The Real Deal on How We Spend Tax Refunds

The Real Deal on How We Spend Tax Refunds

It probably comes as no surprise that filing taxes is one of the least favorite items on everyone's to-do list.

In fact, in a recent GoBank survey, the majority of Americans say paying Uncle Sam is about as enjoyable as a trip to the dentist or getting gum on their shoe.

But as it turns out, there is a light at the end of most taxpayers’ tunnels: Every year, nearly eight in 10 Americans receive a refund from the government—and so far for tax year 2014, the average refund is coming out to $3,120.

While you can argue that it's wiser to minimize your refund so you have more money throughout the year to save and invest, the good news, at least, is that people see the extra funds as a way to get ahead on their financial goals and responsibilities—rather than spending it on unnecessary personal splurges.

According to a recent survey from the National Foundation for Credit Counseling, a whopping 68% of people say they would use a refund to pay down debt. Meanwhile, 15% say they would spend the money on basic necessities and 11% would use it to help grow their savings.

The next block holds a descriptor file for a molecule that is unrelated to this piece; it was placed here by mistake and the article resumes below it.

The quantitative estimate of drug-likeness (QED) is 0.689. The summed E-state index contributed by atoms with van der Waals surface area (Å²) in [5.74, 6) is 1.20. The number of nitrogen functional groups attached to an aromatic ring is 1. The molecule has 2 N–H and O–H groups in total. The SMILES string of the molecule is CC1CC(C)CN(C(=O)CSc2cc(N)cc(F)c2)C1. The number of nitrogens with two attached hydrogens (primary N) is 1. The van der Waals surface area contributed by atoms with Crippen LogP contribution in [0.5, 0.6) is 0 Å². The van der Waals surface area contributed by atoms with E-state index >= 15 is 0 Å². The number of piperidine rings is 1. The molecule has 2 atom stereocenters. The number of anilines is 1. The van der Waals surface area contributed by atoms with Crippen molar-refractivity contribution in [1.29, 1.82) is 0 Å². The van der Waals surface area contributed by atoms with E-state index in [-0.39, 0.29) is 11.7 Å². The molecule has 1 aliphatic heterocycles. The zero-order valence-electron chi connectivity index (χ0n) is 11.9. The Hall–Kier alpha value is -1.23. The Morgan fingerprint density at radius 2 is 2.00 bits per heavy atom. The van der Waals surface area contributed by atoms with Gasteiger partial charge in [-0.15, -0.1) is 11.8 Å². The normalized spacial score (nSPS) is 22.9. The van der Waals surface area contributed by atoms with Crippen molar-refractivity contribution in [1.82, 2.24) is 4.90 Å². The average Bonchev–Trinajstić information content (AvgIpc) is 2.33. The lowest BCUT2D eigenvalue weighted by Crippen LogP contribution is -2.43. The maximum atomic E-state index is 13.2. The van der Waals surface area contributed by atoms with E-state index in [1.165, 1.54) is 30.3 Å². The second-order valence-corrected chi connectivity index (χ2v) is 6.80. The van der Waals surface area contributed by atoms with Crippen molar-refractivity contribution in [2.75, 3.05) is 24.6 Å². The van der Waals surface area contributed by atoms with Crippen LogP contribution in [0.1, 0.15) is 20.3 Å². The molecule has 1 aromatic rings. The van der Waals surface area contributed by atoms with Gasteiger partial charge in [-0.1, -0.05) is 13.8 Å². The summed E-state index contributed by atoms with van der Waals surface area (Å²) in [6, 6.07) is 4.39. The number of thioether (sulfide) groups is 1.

In comparison, just 2% of people would use their refund to go shopping or take a vacation. (4% didn’t know how they would spend it.)

And if you’re one of the many Americans just itching to get a head start on your financial goals using your refund, you probably won’t have to wait too long: More than 80% of respondents in the GoBank survey said they received their refund within a month of filing their taxes last year.

If you're anticipating some money back from Uncle Sam, here's one way to allocate your refund: put 90% toward your financial priorities—such as saving for retirement, beefing up your emergency fund and paying down debt—and then use the remaining 10% to have a little fun.


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